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Cutting Class

Socioeconomic Status and Education

«In the tradition of George S. Counts but generally without his optimism, Kincheloe and Steinberg have assembled a critique of American schooling. Their title, Cutting Class, is a double entendre reflecting their charge that an educational structure that once made class differences a critical element in understanding students' progress has been dismantled. They argue that this structure was a victim of educational accountability generally, and No Child Left Behind particularly. Considerations of social class, they maintain, have been largely displaced by a focus on ethnic and gender differences, and the result is a system that misses the most important variable to understanding educational progress. Not surprisingly, the material in the chapters reflects the contributors' preference for a qualitative, often ethnographic analysis. There are the obligatory swipes at Murray and Herrnstein, but the result is at least provocative. Philip Anderson's chapter on curriculum and social class is particularly good.»

In these vivid, thought-provoking essays, leading scholars draw from their own life experiences to explore the ways in which socio-economic class has shaped their lives and educational practices. Some experienced the sting of poverty as students, while others tell stories of a privileged upbringing and moments of epiphany when they recognized the far-reaching effects of class privilege. Les mer

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In these vivid, thought-provoking essays, leading scholars draw from their own life experiences to explore the ways in which socio-economic class has shaped their lives and educational practices. Some experienced the sting of poverty as students, while others tell stories of a privileged upbringing and moments of epiphany when they recognized the far-reaching effects of class privilege. Many in this volume tell stories of their successful (and not-so-successful) teaching experiences with students from various social classes, providing valuable insights for teachers and other education professionals.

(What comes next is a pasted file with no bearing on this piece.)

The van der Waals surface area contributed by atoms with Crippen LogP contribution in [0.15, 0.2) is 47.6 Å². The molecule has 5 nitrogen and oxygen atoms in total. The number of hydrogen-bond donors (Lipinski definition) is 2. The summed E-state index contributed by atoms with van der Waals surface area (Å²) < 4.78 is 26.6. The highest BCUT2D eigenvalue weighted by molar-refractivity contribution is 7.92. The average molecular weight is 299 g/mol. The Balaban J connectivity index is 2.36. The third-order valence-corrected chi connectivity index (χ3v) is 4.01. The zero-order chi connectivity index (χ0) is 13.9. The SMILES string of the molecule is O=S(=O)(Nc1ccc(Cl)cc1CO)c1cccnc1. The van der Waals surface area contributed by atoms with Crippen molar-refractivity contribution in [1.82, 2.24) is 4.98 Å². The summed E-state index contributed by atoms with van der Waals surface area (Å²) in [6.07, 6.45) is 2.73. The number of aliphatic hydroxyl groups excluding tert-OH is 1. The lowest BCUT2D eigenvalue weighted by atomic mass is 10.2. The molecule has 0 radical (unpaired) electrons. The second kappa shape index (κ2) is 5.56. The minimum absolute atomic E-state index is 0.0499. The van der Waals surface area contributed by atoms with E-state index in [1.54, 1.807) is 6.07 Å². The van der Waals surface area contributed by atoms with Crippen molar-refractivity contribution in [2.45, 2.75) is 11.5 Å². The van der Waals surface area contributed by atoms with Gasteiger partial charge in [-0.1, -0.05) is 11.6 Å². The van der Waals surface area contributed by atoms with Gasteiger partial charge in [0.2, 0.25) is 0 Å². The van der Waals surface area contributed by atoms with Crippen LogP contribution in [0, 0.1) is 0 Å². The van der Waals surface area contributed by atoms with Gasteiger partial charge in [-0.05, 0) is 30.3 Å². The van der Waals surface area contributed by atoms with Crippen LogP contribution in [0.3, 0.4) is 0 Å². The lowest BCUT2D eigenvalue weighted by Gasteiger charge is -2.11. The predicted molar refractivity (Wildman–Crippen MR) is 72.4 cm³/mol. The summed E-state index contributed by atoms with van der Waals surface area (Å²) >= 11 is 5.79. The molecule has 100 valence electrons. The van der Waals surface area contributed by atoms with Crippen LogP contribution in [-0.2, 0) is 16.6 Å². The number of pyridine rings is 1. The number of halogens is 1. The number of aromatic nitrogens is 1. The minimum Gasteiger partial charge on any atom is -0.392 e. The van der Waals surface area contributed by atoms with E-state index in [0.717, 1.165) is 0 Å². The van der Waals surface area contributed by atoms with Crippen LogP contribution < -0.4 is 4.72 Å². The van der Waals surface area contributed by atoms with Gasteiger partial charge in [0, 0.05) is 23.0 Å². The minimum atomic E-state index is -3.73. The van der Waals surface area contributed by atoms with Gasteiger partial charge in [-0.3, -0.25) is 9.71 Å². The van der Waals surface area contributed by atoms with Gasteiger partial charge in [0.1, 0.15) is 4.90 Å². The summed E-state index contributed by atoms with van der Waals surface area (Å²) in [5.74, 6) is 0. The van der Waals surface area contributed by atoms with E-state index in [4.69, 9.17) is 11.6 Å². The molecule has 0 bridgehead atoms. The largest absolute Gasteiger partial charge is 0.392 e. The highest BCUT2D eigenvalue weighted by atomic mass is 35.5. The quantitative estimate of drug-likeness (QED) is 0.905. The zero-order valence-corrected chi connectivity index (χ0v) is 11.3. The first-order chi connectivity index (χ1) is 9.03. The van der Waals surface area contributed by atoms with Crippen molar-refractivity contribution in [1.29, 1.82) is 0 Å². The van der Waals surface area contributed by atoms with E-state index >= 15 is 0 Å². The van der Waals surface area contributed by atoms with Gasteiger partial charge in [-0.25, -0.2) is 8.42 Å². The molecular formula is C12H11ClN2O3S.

Detaljer

Forlag
Rowman & Littlefield
Innbinding
Paperback
Språk
Engelsk
ISBN
9780847691180
Utgivelsesår
2007
Format
23 x 15 cm

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«In the tradition of George S. Counts but generally without his optimism, Kincheloe and Steinberg have assembled a critique of American schooling. Their title, Cutting Class, is a double entendre reflecting their charge that an educational structure that once made class differences a critical element in understanding students' progress has been dismantled. They argue that this structure was a victim of educational accountability generally, and No Child Left Behind particularly. Considerations of social class, they maintain, have been largely displaced by a focus on ethnic and gender differences, and the result is a system that misses the most important variable to understanding educational progress. Not surprisingly, the material in the chapters reflects the contributors' preference for a qualitative, often ethnographic analysis. There are the obligatory swipes at Murray and Herrnstein, but the result is at least provocative. Philip Anderson's chapter on curriculum and social class is particularly good.»

D.E. Tanner, California State University, Fresno

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